Filtering Your Blog Content

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LordvoldemortThere is an international company so vile in its business practices — and so evil in its business, consumer and employer branding practices — that I won’t mention it by name.

I had planned on writing about this organization,  but I remembered that an acquaintance of mine works there. So I sent her a note and said — Hey, yeah, imma write about your company and it won’t be pretty. But no one reads my blog. I’m a small-time publisher. Don’t sweat it. You’re still cool.

And this woman wrote back with the force of 100 angry pagan gods and shrieked, “Why the hell would you do that? Are you mad at me? Did I do something wrong to you? I work really hard. Are you trying to make my job more difficult?”

Whoa. Jesus. Yikes.

Listen, I know who I am . . . and I am not an investigative journalist. I write little essays about work, life and cats. In my spare time, I hit the Twitter and entertain myself. So my ego is in check. I simply dislike this company and wanted to write about some of their unfair labor practices.

And I really like my friend — although using the word friend is now a very big stretch — and I know that HR and recruiting sucks. I do n0t want to make her job more difficult.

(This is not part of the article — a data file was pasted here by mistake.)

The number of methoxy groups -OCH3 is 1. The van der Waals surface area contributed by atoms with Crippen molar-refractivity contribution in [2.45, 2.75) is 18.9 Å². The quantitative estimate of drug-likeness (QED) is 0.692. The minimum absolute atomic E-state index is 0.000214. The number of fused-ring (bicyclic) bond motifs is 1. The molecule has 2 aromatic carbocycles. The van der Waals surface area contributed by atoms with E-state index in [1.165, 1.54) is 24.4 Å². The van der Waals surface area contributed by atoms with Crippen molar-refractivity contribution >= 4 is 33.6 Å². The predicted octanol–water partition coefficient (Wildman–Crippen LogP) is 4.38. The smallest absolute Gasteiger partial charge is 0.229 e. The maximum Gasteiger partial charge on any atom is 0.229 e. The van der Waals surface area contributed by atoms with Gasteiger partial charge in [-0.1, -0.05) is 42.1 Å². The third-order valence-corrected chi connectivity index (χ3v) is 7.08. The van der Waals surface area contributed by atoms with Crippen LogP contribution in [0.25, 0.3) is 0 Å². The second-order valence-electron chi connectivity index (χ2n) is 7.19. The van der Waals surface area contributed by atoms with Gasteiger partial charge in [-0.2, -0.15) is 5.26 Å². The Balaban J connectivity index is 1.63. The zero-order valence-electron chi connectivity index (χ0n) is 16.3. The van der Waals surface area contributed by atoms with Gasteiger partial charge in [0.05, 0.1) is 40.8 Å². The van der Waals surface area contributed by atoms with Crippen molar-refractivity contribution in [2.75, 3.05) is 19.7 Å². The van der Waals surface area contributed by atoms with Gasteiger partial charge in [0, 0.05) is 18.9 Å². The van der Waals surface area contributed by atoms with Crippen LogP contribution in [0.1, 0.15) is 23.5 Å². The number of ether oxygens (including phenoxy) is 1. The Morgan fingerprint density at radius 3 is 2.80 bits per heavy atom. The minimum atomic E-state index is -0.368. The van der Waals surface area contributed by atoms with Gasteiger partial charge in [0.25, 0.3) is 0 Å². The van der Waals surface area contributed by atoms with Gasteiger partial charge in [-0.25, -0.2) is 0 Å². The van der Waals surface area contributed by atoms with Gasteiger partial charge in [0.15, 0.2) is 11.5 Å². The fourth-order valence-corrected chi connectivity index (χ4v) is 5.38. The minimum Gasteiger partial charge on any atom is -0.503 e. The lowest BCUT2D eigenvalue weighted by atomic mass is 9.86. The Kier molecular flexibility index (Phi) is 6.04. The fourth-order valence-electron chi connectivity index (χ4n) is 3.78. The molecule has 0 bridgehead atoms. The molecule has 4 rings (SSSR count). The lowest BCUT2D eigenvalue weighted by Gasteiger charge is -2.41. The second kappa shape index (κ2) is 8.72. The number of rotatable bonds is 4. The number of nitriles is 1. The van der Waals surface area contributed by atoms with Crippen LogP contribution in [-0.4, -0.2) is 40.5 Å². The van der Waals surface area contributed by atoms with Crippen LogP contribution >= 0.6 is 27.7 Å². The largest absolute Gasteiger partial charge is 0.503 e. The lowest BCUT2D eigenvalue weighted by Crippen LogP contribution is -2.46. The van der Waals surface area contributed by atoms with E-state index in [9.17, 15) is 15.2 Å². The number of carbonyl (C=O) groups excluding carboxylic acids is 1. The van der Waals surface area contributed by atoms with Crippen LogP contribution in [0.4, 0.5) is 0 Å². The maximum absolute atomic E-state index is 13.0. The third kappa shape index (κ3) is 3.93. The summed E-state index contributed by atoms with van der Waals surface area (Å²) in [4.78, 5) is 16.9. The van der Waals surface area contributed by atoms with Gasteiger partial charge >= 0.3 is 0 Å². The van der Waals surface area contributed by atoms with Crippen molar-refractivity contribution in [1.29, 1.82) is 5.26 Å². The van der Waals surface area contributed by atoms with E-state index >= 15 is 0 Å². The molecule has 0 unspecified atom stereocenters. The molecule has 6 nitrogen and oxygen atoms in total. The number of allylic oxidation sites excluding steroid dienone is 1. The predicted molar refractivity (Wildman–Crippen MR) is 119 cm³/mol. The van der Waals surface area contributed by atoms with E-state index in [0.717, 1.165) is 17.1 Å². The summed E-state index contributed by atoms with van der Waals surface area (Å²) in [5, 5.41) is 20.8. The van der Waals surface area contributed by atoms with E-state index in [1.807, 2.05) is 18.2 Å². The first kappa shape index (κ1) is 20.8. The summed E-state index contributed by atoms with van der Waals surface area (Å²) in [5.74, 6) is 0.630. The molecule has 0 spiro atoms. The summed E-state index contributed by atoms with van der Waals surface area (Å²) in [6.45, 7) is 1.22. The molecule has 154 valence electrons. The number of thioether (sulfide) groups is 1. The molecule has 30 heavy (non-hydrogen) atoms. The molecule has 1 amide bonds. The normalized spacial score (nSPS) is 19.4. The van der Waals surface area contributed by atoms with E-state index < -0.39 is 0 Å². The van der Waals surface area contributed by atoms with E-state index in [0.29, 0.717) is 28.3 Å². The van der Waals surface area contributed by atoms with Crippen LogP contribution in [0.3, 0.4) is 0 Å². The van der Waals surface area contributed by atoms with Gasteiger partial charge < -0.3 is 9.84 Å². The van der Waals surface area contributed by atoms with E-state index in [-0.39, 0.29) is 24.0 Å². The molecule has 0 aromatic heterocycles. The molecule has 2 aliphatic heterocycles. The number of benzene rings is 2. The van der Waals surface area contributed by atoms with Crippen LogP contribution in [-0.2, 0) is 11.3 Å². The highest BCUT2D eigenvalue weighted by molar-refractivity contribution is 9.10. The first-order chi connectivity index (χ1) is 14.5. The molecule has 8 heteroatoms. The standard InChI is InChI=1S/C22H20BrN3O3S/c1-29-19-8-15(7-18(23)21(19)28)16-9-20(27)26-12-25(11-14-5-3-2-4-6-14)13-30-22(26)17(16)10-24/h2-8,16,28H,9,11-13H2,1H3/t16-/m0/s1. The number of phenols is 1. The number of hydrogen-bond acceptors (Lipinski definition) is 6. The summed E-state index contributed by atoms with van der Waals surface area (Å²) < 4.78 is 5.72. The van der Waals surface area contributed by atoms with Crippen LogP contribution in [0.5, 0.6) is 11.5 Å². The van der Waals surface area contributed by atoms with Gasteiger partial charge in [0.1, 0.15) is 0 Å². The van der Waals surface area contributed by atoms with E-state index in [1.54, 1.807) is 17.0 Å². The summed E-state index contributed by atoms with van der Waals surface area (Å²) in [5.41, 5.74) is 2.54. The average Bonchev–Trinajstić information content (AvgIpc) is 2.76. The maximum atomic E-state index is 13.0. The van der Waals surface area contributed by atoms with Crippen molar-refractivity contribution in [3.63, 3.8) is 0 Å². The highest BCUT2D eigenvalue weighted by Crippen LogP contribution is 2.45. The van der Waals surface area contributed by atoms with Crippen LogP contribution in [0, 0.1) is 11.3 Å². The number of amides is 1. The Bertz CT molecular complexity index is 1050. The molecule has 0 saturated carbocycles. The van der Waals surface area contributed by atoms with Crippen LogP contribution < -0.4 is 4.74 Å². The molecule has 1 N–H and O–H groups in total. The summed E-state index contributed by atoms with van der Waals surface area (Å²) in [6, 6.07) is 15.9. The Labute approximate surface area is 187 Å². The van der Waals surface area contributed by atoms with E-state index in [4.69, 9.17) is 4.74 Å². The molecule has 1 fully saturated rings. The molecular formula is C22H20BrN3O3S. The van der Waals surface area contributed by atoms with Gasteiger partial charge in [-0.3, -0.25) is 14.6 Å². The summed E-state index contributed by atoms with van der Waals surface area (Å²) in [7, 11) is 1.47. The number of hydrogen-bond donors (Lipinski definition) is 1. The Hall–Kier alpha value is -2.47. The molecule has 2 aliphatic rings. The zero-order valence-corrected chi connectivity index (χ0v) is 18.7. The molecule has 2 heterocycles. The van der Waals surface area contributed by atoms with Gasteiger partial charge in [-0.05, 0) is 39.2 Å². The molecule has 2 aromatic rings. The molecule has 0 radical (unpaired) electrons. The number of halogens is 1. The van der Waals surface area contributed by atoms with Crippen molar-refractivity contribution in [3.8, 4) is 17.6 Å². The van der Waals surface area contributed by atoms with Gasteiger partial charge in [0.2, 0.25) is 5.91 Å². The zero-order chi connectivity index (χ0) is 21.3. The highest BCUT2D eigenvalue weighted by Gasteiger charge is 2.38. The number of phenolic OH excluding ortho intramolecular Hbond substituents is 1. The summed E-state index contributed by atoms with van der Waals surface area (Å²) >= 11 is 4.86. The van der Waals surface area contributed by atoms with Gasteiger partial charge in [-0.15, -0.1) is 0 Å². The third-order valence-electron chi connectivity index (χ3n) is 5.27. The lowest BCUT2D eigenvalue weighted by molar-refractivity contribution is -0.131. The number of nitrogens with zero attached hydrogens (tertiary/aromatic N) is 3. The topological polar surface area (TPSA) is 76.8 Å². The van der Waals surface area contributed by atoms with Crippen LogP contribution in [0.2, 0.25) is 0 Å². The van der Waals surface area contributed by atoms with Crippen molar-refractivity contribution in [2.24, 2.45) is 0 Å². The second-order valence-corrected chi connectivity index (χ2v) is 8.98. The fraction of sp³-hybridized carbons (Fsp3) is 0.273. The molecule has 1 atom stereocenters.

So I pulled the post.

Instead, I want you to see the behind-the-scenes nonsense of a relatively successful blog. This is the underbelly. Sometimes I pull blog posts based on concepts like friendship and loyalty.

I’m a fool, I know, but relationships matter. Ideas and content are nothing without real-life friendships and fans. And filters are critical. And I do have a filter. So do other successful bloggers. Good writers out there realize that this is a job. When our filters are working, we can make a cogent point without inflicting any damage.

So my original blog post is in the toilet. But (hopefully) I preserved a relationship.

She better buy me a drink!

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